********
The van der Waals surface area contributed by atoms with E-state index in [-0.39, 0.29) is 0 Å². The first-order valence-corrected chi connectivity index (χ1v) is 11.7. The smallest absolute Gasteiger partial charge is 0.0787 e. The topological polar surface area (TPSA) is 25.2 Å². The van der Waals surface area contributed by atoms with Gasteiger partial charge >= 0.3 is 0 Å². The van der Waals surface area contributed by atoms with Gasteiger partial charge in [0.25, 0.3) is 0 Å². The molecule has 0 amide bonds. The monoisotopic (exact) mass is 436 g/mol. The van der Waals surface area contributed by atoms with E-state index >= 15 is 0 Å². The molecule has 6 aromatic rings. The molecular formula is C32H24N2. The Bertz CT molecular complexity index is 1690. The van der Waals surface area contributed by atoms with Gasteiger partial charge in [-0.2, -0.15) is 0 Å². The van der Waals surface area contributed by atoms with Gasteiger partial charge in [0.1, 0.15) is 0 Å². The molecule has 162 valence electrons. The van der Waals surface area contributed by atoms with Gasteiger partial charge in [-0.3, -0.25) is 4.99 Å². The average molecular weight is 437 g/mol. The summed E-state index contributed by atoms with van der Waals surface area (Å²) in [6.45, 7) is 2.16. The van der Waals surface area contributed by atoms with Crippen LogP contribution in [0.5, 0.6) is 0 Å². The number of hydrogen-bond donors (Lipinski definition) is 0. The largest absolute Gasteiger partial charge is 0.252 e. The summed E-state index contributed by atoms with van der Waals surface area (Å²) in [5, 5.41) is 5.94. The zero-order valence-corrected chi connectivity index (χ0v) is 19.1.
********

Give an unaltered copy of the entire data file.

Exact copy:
The van der Waals surface area contributed by atoms with E-state index in [-0.39, 0.29) is 0 Å². The first-order valence-corrected chi connectivity index (χ1v) is 11.7. The smallest absolute Gasteiger partial charge is 0.0787 e. The topological polar surface area (TPSA) is 25.2 Å². The van der Waals surface area contributed by atoms with Gasteiger partial charge >= 0.3 is 0 Å². The van der Waals surface area contributed by atoms with Gasteiger partial charge in [0.25, 0.3) is 0 Å². The molecule has 0 amide bonds. The monoisotopic (exact) mass is 436 g/mol. The van der Waals surface area contributed by atoms with E-state index >= 15 is 0 Å². The molecule has 6 aromatic rings. The molecular formula is C32H24N2. The Bertz CT molecular complexity index is 1690. The van der Waals surface area contributed by atoms with Gasteiger partial charge in [-0.2, -0.15) is 0 Å². The van der Waals surface area contributed by atoms with Gasteiger partial charge in [0.1, 0.15) is 0 Å². The molecule has 162 valence electrons. The van der Waals surface area contributed by atoms with Gasteiger partial charge in [-0.3, -0.25) is 4.99 Å². The average molecular weight is 437 g/mol. The summed E-state index contributed by atoms with van der Waals surface area (Å²) in [6.45, 7) is 2.16. The van der Waals surface area contributed by atoms with Crippen LogP contribution in [0.5, 0.6) is 0 Å². The number of hydrogen-bond donors (Lipinski definition) is 0. The largest absolute Gasteiger partial charge is 0.252 e. The summed E-state index contributed by atoms with van der Waals surface area (Å²) in [5, 5.41) is 5.94. The zero-order valence-corrected chi connectivity index (χ0v) is 19.1.